Dooring Toronto

Toronto introducing new rules to cut down on cyclist dooring

There's a reason why some cyclists ring their bells constantly while riding past parked cars, and it has nothing to do with annoying other people.

That "ding ding ding ding ding" is meant to avoid injury – and potentially death – at the hands of someone who all-too-casually exits a vehicle without checking first to see if the bike lane is clear.

More than 200 people were injured last year by car doors jutting out into bike lanes, according to Toronto Police.

"Dooring," as it's called, is almost always unintentional – but it's not an innocent act. It's a dangerous threat to local cyclists, and some city board members say more could be done to prevent it from happening.

A motion set to go before the city's Public Works Committee on Wednesday recommends that City Council ask the province for several regulatory changes in an effort to reduce the number of dooring (or "door-prize") incidents in Toronto.

These changes, originally proposed by Board of Health Education Representative Chris Glover, include:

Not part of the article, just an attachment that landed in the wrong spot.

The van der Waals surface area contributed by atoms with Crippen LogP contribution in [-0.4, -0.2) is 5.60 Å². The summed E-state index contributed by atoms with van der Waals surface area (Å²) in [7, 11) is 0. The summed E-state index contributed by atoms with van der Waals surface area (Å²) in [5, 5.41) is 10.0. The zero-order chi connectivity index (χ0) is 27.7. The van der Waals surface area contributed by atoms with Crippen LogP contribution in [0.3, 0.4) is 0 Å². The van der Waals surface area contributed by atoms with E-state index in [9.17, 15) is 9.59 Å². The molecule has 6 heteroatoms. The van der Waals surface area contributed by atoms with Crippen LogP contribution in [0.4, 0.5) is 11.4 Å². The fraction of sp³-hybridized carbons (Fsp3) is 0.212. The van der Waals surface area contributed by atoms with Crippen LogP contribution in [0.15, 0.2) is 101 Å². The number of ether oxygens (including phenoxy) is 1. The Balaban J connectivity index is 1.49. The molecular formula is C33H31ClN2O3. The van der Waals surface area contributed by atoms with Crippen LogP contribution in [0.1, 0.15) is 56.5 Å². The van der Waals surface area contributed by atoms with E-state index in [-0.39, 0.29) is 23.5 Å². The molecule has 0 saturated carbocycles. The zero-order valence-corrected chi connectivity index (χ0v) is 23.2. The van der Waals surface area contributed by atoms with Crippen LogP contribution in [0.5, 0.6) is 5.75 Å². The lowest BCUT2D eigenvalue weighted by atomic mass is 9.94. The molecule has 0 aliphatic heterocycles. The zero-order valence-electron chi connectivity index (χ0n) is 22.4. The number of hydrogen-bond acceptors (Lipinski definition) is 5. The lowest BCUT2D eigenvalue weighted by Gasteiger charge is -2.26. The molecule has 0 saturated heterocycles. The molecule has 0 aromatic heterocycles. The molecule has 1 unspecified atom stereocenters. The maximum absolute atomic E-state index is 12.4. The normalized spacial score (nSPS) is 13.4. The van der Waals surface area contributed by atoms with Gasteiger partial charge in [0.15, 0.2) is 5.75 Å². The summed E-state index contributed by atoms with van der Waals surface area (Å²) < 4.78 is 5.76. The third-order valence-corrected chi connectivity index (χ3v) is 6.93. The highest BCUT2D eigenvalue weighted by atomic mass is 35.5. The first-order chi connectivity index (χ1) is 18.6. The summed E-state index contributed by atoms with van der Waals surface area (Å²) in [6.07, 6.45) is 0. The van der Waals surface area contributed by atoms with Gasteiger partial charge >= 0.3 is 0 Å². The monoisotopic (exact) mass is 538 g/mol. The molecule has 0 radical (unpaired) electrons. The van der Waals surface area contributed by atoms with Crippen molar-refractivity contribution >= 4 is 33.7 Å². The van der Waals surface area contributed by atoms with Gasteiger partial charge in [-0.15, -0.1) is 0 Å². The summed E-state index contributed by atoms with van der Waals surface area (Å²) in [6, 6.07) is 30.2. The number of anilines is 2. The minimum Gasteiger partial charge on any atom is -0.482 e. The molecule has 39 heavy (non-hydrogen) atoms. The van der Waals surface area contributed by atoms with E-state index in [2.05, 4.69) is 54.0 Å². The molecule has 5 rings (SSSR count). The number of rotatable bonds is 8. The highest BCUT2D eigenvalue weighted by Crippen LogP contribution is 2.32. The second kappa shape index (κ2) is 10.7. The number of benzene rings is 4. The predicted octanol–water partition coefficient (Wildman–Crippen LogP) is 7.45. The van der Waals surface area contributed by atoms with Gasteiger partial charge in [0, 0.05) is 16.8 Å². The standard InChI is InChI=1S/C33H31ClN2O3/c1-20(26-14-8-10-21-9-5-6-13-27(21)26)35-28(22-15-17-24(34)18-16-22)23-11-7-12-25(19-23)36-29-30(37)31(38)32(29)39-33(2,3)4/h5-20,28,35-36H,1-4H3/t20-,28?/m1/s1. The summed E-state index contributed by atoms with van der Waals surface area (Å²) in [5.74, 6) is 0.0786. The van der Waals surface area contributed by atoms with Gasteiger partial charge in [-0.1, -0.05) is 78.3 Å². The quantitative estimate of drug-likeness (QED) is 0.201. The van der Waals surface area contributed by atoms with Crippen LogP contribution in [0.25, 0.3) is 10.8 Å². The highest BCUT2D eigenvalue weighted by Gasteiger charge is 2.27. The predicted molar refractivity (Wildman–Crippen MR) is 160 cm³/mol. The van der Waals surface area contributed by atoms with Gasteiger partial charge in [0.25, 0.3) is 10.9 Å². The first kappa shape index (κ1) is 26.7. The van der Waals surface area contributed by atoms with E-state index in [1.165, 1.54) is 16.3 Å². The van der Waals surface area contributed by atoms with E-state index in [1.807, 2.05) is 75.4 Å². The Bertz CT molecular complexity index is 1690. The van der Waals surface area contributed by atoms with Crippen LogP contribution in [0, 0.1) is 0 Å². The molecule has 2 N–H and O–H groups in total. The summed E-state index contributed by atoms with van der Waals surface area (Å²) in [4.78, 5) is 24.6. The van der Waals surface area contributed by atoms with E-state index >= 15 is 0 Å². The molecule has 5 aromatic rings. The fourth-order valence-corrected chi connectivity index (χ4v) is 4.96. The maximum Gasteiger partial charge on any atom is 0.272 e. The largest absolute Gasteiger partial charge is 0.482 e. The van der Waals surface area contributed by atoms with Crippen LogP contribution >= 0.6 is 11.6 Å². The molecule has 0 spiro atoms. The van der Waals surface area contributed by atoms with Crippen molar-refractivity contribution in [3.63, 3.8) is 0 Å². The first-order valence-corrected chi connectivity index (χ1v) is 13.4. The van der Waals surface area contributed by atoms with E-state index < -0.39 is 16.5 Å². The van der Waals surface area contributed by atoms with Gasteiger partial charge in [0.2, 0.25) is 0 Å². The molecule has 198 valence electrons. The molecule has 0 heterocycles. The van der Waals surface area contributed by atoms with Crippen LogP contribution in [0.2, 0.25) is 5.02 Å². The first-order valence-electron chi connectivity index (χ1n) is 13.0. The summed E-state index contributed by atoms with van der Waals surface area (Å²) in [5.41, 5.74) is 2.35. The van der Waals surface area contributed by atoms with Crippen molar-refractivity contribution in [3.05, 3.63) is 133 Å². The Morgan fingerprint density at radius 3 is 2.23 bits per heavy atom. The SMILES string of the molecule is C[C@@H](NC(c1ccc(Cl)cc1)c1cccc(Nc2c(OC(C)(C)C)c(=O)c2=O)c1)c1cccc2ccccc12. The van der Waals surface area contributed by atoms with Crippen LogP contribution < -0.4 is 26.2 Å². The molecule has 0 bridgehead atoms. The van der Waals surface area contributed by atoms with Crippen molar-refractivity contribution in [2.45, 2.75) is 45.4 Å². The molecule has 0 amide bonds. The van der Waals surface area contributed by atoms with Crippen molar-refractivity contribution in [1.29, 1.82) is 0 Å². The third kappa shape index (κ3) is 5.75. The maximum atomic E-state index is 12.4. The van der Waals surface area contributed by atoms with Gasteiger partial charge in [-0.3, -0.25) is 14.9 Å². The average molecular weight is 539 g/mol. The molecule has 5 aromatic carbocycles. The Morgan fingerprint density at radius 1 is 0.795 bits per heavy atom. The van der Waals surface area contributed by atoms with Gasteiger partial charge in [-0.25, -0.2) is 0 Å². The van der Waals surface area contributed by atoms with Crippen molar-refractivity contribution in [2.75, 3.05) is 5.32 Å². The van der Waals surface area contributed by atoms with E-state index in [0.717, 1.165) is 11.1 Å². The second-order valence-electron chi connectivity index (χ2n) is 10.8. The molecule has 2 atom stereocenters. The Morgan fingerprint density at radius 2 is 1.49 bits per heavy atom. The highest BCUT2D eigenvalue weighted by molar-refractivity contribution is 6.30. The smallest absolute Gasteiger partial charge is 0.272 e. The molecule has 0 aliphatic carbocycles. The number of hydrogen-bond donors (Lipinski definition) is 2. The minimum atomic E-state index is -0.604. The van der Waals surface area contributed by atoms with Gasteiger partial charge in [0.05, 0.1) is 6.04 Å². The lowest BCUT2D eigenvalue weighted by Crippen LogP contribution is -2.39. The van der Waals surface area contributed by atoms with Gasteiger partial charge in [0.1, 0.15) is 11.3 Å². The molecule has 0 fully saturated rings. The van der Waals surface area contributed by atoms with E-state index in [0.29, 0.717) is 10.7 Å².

• Making drivers at least partially responsible for passengers who door cyclists
  • Adding dooring incidents to Ontario's formal collision reporting process
  • Revising driver education programs and the G1 Knowledge Test to teach new drivers about dooring prevention techniques, like the "Dutch Reach"
  • Introducing new training requirements for "vehicle-for-hire operators" (ie; Uber drivers)
  • Requiring that rear view mirrors be installed on all passenger doors in taxis and other for-hire vehicles

Currently, drivers who are convicted of dooring can be fined up to $1000 with three demerit points in Ontario.

When it's a passenger, on the other hand – as might be the case with an Uber vehicle – the driver of that vehicle faces no penalties at all.

If the Board of Health's recommendations are implemented, Uber (and soon, Lyft) drivers would be required to undergo more rigorous training on how to avoid doorings.

A Beck Taxi operations manager told CBC News in an interview this week that city taxi drivers are already required to complete a course at Centennial College that covers warning passengers about cyclists.

Lead photo by

Gary Baker


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